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Simulation of Recent Southern Hemisphere Climate Change

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Science  10 Oct 2003:
Vol. 302, Issue 5643, pp. 273-275
DOI: 10.1126/science.1087440

Abstract

Recent observations indicate that climate change over the high latitudes of the Southern Hemisphere is dominated by a strengthening of the circumpolar westerly flow that extends from the surface to the stratosphere. Here we demonstrate that the seasonality, structure, and amplitude of the observed climate trends are simulated in a state-of-the-art atmospheric model run with high vertical resolution that is forced solely by prescribed stratospheric ozone depletion. The results provide evidence that anthropogenic emissions of ozonedepleting gases have had a distinct impact on climate not only at stratospheric levels but at Earth's surface as well.

Recent climate change in the Southern Hemisphere (SH) is marked by a strengthening of the circumpolar westerlies in both the stratosphere (14) and the troposphere (1, 4). In the stratosphere, the trends are largest during the spring months (25); in the troposphere, they are largest during the summer months (4). In both the stratosphere and the troposphere, the trends are reflected as a bias in the leading mode of SH extratropical variability, the so-called Southern Hemisphere annular mode (SAM) (6).

Recently, Thompson and Solomon (4) (hereafter TS) have argued that the trend in the tropospheric component of the SAM during the summer months is consistent with forcing by stratospheric ozone depletion. Their argument is based on the observations that (i) the stratospheric polar vortex has strengthened during the spring season over the past few decades in response to the development of the Antarctic ozone hole (2, 3) and (ii) anomalies in the SH stratospheric vortex during the spring season tend to descend in time and are reflected as similarly signed anomalies in the tropospheric circulation during the early summer months (4, 7, 8). TS went on to argue that the summertime trends in the SAM are consistent with the observed cooling of Antarctica during the summer season and, to a lesser extent, the warming observed over the Antarctic Peninsula [see (9) for a recent synopsis of observed trends in Antarctic surface temperature].

Here we use results from a state-of-the-art atmospheric model with high vertical resolution coupled to a mixed-layer ocean model to test the hypothesis outlined in TS. We demonstrate that the seasonality, vertical structure, horizontal structure, and amplitude of the simulated response to prescribed SH stratospheric ozone depletion bear a striking resemblance to the observed trends not only in the SH stratosphere but in the SH troposphere as well. The study follows from results reported in previous studies (1012), which also examine the response of the SAM to prescribed stratospheric ozone losses. However, none of these studies examine the seasonally varying vertical structure of the response, assess the attendant impacts on surface temperature, or provide a quantitative comparison with observations. Additionally, two of the studies (10, 11) draw from experiments run with prescribed sea-surface temperatures (which provide an additional constraint on the tropospheric response), and the experiments in (12) are based on exaggerated levels of stratospheric ozone depletion (13).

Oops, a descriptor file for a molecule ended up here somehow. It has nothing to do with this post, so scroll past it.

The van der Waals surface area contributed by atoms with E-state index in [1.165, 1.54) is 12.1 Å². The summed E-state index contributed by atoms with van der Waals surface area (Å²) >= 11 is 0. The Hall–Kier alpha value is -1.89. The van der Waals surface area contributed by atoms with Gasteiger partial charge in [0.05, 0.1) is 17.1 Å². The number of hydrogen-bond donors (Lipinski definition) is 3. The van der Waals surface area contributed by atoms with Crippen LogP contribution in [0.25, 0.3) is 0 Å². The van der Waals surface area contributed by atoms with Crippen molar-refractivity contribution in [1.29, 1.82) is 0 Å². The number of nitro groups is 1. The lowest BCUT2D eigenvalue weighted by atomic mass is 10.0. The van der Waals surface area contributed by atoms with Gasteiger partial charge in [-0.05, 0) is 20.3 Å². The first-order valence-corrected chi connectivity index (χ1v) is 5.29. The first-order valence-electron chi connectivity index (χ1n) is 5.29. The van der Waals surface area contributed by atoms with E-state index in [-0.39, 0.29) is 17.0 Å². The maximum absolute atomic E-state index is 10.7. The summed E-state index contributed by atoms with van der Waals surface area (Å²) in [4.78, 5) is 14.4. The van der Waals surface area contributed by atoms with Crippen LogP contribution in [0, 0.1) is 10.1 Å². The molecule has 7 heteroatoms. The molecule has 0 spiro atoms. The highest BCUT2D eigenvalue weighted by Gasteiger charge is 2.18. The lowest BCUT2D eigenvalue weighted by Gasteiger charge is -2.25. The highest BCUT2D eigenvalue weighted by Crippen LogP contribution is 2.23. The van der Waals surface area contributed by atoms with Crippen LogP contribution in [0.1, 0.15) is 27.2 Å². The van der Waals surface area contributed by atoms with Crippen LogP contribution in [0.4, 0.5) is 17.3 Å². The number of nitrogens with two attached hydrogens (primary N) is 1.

We used simulations from a 64-level version of the third Hadley Centre slab model, denoted HadSM3-L64. Details of the model are given in (12). The model has a horizontal resolution of 2.5°latitude by 3.75°longitude, a 50-m-deep mixed-layer ocean, a dynamic and thermodynamic sea-ice model, and a 64-level atmosphere extending up to 0.01 hPa (14). The impact of ozone depletion on the SH circulation was assessed by comparing two simulations run with different seasonally varying ozone distributions; all other external variables were held fixed. The control simulation was run with a seasonally varying reconstruction of preindustrial ozone based on an observed climatology (15); the perturbed simulation was integrated with prescribed stratospheric ozone losses based on observed trends over the 18-year period 1979 to 1997 (16) (Fig. 1). The response of the model to the prescribed stratospheric ozone depletion is examined by differencing temperatures, geopotential heights, and wind velocities between the equilibrium climates of the perturbed and control simulations (17), which gives changes representative of the difference between current and pre–ozone hole conditions. To facilitate comparison, the observations presented in TS are reproduced here, and simulated geopotential height anomalies are averaged at locations corresponding to the seven stations listed in table 1 of TS. At all levels, the corresponding indices are a surrogate for the strength of the circumpolar flow and hence the SAM. In practice, virtually identical results are obtained for the zonal wind averaged along 60°S.

Fig. 1.

Prescribed change in ozone plotted as a function of month and pressure at 70°S, based on observed ozone trends from 1979 to 1997 (16).

In the stratosphere, the prescribed ozone depletion induces cooling over the polar cap as a result of reduced absorption of ultraviolet radiation (Fig. 2, bottom left). Consistent with observations (4, 5, 18), the response is largest when sunlight returns to the polar region in November, and it persists through the summer months. The simulated stratospheric cooling is accompanied by a strengthening of the stratospheric circumpolar flow that also peaks during November (Fig. 2, top left) and is consistent with the observed increased persistence of the stratospheric vortex (25). During the spring and summer months, both the vertical structure and the amplitude of the simulated stratospheric geopotential height and temperature trends are similar to the observations presented in TS (Fig. 2, right panels). The most pronounced difference between the observed and simulated stratospheric trends occurs during April and May, when the observations exhibit a pronounced decrease in geopotential height, which is not simulated by the model.

Fig. 2.